This was originally written as a Facebook status in a more loosely written form than I usually post on the blog. I’ve decided to maintain most of that language.
Last night I slept in my own bed. When I woke up this morning I made coffee on my own stove. I washed my clothes in my own washing machine and hung them to dry in on my own balcony under our sun.
I’ve slept in a lot of places in the past seven months. Nothing comes close to the sleep of sleeping in my own bed for the first time. Throwing two half inch thick industrial padlocks through the loops on my doors and knowing that anyone who comes in to wake me can be kicked out and told to fuck off. Turning the air conditioning (!) to the exact temperature I like. I feel refreshed.
I’ve slept in a hammock in the Vietnamese jungle, in a train, in a bus, on a folded up piece of foam on the floor in an apartment in Cambodia. I’ve slept in nice hotels. The best was a Hilton in Phuket where the bed was so big I couldn’t touch both ends with my hands and my feet extended (we paid for it with points). The worst was a hotel in Arabica, Indonesia where the shower head flew off and hit me in the face, where the walls sagged, and where the included “breakfast” turned out to be a piece of bread with margarine and chocolate sprinkles.
If anything I regret moving around so much. It was a waste of time and money. Culture is a fractal. Each country has a culture, each city has a culture, and each block has a culture. They depend on each other and feed off of each other. I can get a general idea if I like somewhere after the first few days, but if I don’t like somewhere it doesn’t mean I need to try a different city. It might mean I just need to move a block and a half in another direction.
When I started this trip I thought I’d want to live on a beach town. It turns out that beach towns aren’t very stimulating. Swimming in the ocean gets boring after a few days. I also thought I might want to live in a big city like New York, Hong Kong, or Tokyo. Now I find those big cities immensely stressful. Even smaller cities like Kyoto that at first I found so peaceful I now find stifling.
I now have a few basic rules for places that I like. If people don’t laugh in the streets I don’t want to live there. If people are remarkably unhappy it rubs off on me quickly and I become unhappy. No matter how terrible things are, if the people are happy then I can be happy.
I think the secret to happiness is to take care of your basic needs and then have something fulfilling to be working on. Something to occupy the mind will take care of the minor concerns about not having enough of anything. Take this with a grain of salt, it’s coming from a semi-retired and comparatively wealthy white man living in a nice air conditioned apartment in a developing country while people sleep in the streets outside.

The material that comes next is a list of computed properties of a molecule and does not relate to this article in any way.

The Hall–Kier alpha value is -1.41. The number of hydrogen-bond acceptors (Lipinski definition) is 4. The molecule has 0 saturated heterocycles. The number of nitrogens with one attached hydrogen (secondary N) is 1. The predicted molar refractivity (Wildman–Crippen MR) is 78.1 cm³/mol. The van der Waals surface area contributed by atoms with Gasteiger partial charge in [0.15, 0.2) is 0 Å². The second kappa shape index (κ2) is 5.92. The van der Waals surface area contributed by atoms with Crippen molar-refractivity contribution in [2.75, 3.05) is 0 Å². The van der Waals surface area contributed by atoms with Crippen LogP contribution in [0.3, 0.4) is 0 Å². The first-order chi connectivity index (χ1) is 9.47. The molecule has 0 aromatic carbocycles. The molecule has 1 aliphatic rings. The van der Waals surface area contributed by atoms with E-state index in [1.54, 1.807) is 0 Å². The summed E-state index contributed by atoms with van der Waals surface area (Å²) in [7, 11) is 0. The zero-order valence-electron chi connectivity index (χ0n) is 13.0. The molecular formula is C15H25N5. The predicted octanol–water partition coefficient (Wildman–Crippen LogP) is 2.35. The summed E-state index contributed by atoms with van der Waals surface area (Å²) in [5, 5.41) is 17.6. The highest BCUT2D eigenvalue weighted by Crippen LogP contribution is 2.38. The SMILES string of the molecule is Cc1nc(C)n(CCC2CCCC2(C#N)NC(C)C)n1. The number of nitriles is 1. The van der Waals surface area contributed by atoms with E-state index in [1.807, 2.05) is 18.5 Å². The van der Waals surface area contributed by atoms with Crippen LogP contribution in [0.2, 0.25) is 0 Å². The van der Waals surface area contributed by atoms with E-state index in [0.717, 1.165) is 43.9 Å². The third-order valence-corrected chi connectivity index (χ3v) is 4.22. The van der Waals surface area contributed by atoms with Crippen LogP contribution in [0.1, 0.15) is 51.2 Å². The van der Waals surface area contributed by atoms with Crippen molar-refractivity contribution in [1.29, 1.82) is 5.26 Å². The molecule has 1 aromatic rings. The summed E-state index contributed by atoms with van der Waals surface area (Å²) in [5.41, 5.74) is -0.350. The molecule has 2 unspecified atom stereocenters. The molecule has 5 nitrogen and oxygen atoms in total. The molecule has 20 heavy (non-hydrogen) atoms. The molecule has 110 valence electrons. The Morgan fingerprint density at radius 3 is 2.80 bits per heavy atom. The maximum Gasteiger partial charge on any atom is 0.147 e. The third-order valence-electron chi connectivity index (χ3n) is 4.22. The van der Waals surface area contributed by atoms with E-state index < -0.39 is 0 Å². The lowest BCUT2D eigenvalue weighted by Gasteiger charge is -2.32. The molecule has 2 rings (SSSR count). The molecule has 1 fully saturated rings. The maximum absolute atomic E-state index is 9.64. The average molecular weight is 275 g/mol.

Why would I settle in Cambodia? By all objective measures Cambodia sucks. It’s poor, it’s dirty, and there are a bunch of national crises. As a friend of mine said “I just want to do two things in my free time. I want to swim and I want to walk in the woods. I can’t swim here because the water is polluted and it will make me sick and I can’t go off the trail because I’ll get blown up by a landmine.”
Why would I settle in Cambodia then? Because of all the countries I’ve visited it’s absolutely the strangest and most interesting. It feels the most like a different world. It’s Buddhist, so people are happy, but it’s got immense wealth disparity. You can see someone driving a $200,000 Land Rover down the street next to a shirtless one armed child begging. There are a bunch of NGOs working here to make conditions better but there are also a lot of Cambodians working themselves to make life better. I’m much more interested in tales of Cambodians doing what they want than I am in the NGOs which sometimes do good and sometimes are just a front to cleanse ourselves of white guilt.
Mostly I’m here because of all the places I’ve visited I think that Cambodia will change the most over the next 10 years. I think that the lifestyle of today in Phnom Penh and the villages outside the city will be gone within my lifetime. I want to see it while it’s still here.
For the first time in seven months I have a lease and a stable roof over my head. Having somewhere consistent to come home to every day adds a level of dependability to my life that has been missing. I like being 100% mobile. I like not owning stuff and have no intention to start filling out a wardobe. But it’s also nice to take a breather, settle in one country, and know that I can focus on some things that matter more to me than seeing new places for a while.